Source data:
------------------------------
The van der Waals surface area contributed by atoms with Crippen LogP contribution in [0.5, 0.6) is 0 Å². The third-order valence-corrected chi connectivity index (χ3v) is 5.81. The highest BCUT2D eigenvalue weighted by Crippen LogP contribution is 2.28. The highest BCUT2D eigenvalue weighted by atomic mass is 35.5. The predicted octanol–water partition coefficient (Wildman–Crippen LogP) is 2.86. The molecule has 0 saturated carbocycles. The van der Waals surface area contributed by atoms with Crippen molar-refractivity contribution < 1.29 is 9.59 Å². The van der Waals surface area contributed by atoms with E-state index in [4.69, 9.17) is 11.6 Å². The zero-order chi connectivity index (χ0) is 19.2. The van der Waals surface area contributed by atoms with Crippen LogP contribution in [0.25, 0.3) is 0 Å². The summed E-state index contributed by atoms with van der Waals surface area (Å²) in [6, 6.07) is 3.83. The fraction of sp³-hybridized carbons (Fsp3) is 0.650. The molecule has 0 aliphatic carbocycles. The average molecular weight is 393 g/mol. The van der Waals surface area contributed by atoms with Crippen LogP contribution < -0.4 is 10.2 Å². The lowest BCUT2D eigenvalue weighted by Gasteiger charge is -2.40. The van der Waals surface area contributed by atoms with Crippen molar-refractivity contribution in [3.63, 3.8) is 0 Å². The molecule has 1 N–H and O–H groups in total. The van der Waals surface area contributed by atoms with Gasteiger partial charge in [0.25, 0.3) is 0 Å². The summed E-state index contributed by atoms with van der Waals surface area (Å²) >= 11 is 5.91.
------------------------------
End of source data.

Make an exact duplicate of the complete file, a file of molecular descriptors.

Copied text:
The van der Waals surface area contributed by atoms with Crippen LogP contribution in [0.5, 0.6) is 0 Å². The third-order valence-corrected chi connectivity index (χ3v) is 5.81. The highest BCUT2D eigenvalue weighted by Crippen LogP contribution is 2.28. The highest BCUT2D eigenvalue weighted by atomic mass is 35.5. The predicted octanol–water partition coefficient (Wildman–Crippen LogP) is 2.86. The molecule has 0 saturated carbocycles. The van der Waals surface area contributed by atoms with Crippen molar-refractivity contribution < 1.29 is 9.59 Å². The van der Waals surface area contributed by atoms with E-state index in [4.69, 9.17) is 11.6 Å². The zero-order chi connectivity index (χ0) is 19.2. The van der Waals surface area contributed by atoms with Crippen LogP contribution in [0.25, 0.3) is 0 Å². The summed E-state index contributed by atoms with van der Waals surface area (Å²) in [6, 6.07) is 3.83. The fraction of sp³-hybridized carbons (Fsp3) is 0.650. The molecule has 0 aliphatic carbocycles. The average molecular weight is 393 g/mol. The van der Waals surface area contributed by atoms with Crippen LogP contribution < -0.4 is 10.2 Å². The lowest BCUT2D eigenvalue weighted by Gasteiger charge is -2.40. The van der Waals surface area contributed by atoms with Crippen molar-refractivity contribution in [3.63, 3.8) is 0 Å². The molecule has 1 N–H and O–H groups in total. The van der Waals surface area contributed by atoms with Gasteiger partial charge in [0.25, 0.3) is 0 Å². The summed E-state index contributed by atoms with van der Waals surface area (Å²) >= 11 is 5.91.